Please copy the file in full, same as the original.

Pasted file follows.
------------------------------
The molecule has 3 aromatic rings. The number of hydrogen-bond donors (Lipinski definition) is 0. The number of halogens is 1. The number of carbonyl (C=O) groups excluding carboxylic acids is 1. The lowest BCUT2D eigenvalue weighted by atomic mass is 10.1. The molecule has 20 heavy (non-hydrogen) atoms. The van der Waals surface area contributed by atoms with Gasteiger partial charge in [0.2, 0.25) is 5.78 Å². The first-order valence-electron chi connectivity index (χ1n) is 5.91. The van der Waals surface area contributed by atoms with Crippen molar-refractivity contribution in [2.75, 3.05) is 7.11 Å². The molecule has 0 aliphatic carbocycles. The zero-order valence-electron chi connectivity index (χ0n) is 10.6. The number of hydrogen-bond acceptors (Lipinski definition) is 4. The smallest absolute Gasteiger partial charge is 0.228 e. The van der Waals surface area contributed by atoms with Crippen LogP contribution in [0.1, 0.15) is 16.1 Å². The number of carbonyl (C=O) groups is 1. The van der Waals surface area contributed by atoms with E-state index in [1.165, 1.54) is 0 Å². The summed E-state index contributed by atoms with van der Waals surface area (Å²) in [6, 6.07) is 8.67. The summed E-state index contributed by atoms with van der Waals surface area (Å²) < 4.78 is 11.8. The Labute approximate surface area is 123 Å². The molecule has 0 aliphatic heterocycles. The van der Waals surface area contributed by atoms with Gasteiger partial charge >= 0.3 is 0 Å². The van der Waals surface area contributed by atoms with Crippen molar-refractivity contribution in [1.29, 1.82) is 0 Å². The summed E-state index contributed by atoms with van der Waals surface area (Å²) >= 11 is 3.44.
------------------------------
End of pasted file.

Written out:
The molecule has 3 aromatic rings. The number of hydrogen-bond donors (Lipinski definition) is 0. The number of halogens is 1. The number of carbonyl (C=O) groups excluding carboxylic acids is 1. The lowest BCUT2D eigenvalue weighted by atomic mass is 10.1. The molecule has 20 heavy (non-hydrogen) atoms. The van der Waals surface area contributed by atoms with Gasteiger partial charge in [0.2, 0.25) is 5.78 Å². The first-order valence-electron chi connectivity index (χ1n) is 5.91. The van der Waals surface area contributed by atoms with Crippen molar-refractivity contribution in [2.75, 3.05) is 7.11 Å². The molecule has 0 aliphatic carbocycles. The zero-order valence-electron chi connectivity index (χ0n) is 10.6. The number of hydrogen-bond acceptors (Lipinski definition) is 4. The smallest absolute Gasteiger partial charge is 0.228 e. The van der Waals surface area contributed by atoms with Crippen LogP contribution in [0.1, 0.15) is 16.1 Å². The number of carbonyl (C=O) groups is 1. The van der Waals surface area contributed by atoms with E-state index in [1.165, 1.54) is 0 Å². The summed E-state index contributed by atoms with van der Waals surface area (Å²) in [6, 6.07) is 8.67. The summed E-state index contributed by atoms with van der Waals surface area (Å²) < 4.78 is 11.8. The Labute approximate surface area is 123 Å². The molecule has 0 aliphatic heterocycles. The van der Waals surface area contributed by atoms with Gasteiger partial charge >= 0.3 is 0 Å². The van der Waals surface area contributed by atoms with Crippen molar-refractivity contribution in [1.29, 1.82) is 0 Å². The summed E-state index contributed by atoms with van der Waals surface area (Å²) >= 11 is 3.44.